They want

  17. Hey Goats,

    Your stories are inspiring. I’m British born & raised with a British passport, but my dad is Iranian.

    I went to visit family when I was 9 years old on an Iranian passport… I so desperately want to go back and explore more of the beautiful country that is my heritage, but given my surname I’m unable to travel on a British Passport and if I go in on an Iranian one I lose the right to assistance from the British consulate should anything go awry during my trip.

    I work in the tourism industry and i truly hope that one day Iran will be slightly easy to access for me.

    I am in awe reading your experiences there and seeing the photographs.

    Tash 🙂

  18. “Nowadays, the vineyards growing the famous Shiraz grapes have been destroyed. Hafiz poetry is restricted to private settings and drawing, music and dancing are practically non-existent.”

    I hope my sincere comment doesn’t particularly bother you, but there was something I felt may help saying. I’ve seen how foreign tourists who travel to Iran frankly abhor whatever propaganda Western media had hitherto fed them about Iran, all shatter the very moment they set foot in Iran. I’ve read lots of those first-hand experiences. I’ve very much adored them. but till, there’s at points this little thingie… I feel like people are just leaving stereotypes behind about Iran, for just some new stereotypes!

    Long take here, and I don’t mean anything bad, but I’m just curious, how could you just find out that “Hafez poetry is restricted to private settings” in a way that you could reliably relate and introduce as-is? Music and drawing are practically non-existent!? The only truth to the above sentences is probably where it says dancing is supposedly banned in ‘publlic’, though with its own exceptions at some traditional setting, but only that. Even the famous Shiraz vineyards to best of my knowledge have not been destroyed, but changed application.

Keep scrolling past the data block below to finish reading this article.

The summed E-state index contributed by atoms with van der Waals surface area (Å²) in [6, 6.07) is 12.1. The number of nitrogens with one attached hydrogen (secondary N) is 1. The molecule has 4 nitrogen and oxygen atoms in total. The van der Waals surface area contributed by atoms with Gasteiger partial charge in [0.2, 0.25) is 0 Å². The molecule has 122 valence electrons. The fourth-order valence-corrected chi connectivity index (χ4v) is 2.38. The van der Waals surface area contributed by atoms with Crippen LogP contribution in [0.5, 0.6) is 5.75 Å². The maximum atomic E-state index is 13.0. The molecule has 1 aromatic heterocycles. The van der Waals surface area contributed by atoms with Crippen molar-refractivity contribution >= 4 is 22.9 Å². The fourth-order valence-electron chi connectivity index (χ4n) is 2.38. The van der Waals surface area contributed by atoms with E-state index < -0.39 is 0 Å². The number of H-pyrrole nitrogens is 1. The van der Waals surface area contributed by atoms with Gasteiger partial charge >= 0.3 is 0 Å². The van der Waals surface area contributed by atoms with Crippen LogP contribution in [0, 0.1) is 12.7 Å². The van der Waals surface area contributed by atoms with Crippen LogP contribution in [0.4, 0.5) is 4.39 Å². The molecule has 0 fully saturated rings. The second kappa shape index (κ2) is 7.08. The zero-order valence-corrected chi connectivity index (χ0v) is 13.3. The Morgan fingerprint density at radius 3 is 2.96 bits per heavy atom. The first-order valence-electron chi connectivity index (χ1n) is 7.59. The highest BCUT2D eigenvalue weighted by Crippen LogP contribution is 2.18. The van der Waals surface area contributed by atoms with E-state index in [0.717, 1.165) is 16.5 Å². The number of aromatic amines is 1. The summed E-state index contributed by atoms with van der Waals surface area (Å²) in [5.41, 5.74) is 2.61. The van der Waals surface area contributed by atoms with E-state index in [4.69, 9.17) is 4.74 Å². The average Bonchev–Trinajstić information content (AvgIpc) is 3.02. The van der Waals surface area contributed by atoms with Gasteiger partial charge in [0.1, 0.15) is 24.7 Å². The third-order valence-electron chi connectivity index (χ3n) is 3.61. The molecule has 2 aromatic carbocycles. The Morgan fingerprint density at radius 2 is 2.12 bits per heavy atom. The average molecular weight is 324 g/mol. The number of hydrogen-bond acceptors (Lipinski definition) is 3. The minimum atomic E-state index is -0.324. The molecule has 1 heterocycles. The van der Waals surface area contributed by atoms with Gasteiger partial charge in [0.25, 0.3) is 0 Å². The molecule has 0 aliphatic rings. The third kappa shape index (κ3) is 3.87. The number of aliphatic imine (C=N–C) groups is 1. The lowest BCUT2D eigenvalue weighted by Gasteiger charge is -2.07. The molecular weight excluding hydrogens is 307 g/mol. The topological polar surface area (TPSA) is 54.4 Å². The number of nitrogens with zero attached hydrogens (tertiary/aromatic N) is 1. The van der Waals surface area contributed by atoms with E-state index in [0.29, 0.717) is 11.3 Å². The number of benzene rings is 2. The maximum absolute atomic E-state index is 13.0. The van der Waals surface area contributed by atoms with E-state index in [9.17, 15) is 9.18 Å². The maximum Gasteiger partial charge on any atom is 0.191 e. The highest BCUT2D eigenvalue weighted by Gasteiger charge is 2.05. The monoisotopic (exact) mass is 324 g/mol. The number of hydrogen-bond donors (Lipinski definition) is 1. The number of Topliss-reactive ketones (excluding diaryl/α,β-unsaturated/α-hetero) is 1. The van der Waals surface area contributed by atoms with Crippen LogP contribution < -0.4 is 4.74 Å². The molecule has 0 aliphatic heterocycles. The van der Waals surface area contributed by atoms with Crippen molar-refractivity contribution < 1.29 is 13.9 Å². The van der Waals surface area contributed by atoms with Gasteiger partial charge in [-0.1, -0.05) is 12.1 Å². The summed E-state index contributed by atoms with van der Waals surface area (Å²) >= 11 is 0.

Then I also read other things. This other day guys at Uncornered Market heard a certain Stevie Wonder singing in the background in a setting as probable as Tehran, and they went crazy like this: “Playing music — and Western music for certain — in public is not allowed in Iran.” !!!! GOD, but says who?! If not the same abhorable media or let’s say western common sense.

    I must even go as far as saying you had baseless fear you might’ve lost control of your veil while asleep on a night bus trip in Iran (or day, for that matter), because everyone else would perfectly understand; or your otherwise good take on Ashura where you took a certain unbeliever in Islam as to represent the whole community, whatever percentage non-believers make of a diverse 80 million strong population. Even huge parts of the not-believing-in-God party respect and often mourn the ritual in Muharram, let alone Christians or Jews or Zoroastrians, something that already transcends Iranian religious and political borders. That’s interestingly probably an answer to Imam Hussain’s own call, “if you don’t believe in religion or the Day of Judgment, at least live as free men in this world.” From tyranny and arrogance.

    Again, I don’t mean to sound like mean, but I’m just curious, how could you just find out that “Hafez poetry is restricted to private settings” in a way that you could reliably relate to wannabe tourists? Not that they are many.